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The advantage of unvarnished criticism

The advantage of unvarnished criticism

Jos Lemmink inspired by Parsu Parasuraman

After completing a study in Groningen, Lemmink left for a job with the PTT in The Hague. As a “junior water carrier” he watched in awe when he ended up in an advisory group for the organisation’s top management. An interesting job, but after four years he moved further south when the UM set up an Economics faculty.

“I was mainly busy teaching, setting up the marketing programme and I was relatively late in getting my PhD. I was 29 when my first paper was published in a journal. It was about the quality of service. Regional businesses such as Océ wanted to know more about this and called upon us.”

Lemmink was asked to present his paper at a congress in San Diego. This was in 1987, two years after the Indian economist Parsu Parasuraman – with two co-authors – had launched a pioneering article containing a model that could be used to measure quality. Everyone jumped on it, says Lemmink, the business community but also the health care sector. Using this model, service could be measured but more importantly, it could be improved.

“The congress was in the Hilton Harbour Hotel, I remember it well. I had just held my speech and had been rather critical about Parasuraman’s model. At a particular moment, at the end of the congress, I saw him walking out and went after him. I asked him if he would take a look at my paper and pressed it upon him. That was it, a brief meeting. A month passed, then two, I heard nothing.”

Three months later, a package came through the letterbox. “It contained my article as well as a lot more pages filled with comments from him. He had put a lot of time into it. I felt very honoured and at the same time his comments were very serious. That was due to my critical line of approach. He reacted sorely to that, it hurt him, although our discussion remained fair.”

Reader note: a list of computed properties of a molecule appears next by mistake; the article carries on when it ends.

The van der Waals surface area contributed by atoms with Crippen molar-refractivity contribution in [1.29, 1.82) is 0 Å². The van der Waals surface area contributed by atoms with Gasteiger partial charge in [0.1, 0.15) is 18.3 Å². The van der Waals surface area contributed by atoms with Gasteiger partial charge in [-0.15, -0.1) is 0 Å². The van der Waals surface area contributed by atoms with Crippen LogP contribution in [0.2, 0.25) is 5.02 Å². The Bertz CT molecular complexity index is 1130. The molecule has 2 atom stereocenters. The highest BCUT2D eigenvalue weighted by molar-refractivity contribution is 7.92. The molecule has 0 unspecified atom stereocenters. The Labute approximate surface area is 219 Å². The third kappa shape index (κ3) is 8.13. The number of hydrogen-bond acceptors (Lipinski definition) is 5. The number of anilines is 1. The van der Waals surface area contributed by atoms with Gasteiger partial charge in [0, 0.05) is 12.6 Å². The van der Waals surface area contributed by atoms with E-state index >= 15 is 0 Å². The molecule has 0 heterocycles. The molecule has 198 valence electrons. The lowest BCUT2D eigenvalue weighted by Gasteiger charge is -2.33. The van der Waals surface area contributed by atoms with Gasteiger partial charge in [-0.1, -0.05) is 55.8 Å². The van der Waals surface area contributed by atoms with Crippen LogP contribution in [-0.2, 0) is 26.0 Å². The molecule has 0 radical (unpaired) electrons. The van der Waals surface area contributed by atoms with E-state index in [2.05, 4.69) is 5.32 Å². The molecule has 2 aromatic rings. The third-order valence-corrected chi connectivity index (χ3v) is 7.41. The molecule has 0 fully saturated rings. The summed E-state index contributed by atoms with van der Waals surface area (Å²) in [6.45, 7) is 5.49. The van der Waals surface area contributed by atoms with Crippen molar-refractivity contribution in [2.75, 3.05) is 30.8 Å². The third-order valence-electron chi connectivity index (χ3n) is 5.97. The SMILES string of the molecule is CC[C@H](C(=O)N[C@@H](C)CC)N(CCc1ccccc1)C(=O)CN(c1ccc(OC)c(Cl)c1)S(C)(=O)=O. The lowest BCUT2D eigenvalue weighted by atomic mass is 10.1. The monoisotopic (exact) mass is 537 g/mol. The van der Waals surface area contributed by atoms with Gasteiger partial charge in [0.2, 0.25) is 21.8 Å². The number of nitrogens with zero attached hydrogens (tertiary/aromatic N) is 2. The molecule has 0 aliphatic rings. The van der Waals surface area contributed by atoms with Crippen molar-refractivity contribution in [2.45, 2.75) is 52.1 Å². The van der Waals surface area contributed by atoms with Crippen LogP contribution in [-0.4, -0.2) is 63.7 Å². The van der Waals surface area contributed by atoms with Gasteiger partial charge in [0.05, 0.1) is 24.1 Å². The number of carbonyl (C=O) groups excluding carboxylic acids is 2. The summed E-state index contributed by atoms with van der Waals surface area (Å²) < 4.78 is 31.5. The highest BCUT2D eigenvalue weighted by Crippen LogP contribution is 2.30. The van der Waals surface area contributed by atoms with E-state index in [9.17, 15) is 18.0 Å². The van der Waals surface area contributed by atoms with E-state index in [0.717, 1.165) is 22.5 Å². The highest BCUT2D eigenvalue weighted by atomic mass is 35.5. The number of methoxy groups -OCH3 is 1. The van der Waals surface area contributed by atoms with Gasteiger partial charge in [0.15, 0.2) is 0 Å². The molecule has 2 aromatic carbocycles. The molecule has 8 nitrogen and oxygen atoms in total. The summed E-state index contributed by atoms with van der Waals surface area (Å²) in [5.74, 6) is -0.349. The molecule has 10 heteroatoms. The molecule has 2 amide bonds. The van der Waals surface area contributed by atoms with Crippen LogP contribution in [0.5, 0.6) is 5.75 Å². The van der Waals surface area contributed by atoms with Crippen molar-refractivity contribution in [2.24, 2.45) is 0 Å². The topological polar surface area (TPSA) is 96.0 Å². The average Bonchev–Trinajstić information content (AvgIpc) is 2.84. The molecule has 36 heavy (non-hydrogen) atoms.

Nonetheless, Parasuraman’s unvarnished criticism had a favourable effect and pushed Lemmink in the right direction. “I was busy with all kinds of things in Maastricht but because of his criticism I dove straight into the research, concentrated on one thing, and I profited a lot from that.”

Lemmink’s gratitude was expressed in the speech that he gave during the ceremony of the Maastricht honorary doctorate that was awarded to Parasuraman in 2011. “He grew up in the US and as a true American was really bewildered by the informal atmosphere in Maastricht, about former Executive President Karl Dittrich who parked his bicycle outside the Vrijthof Theatre. And who introduced himself to the honorary doctorate with one hand while using the other to lock his bike.”


This is a series in which researchers talk about the person who inspired them most



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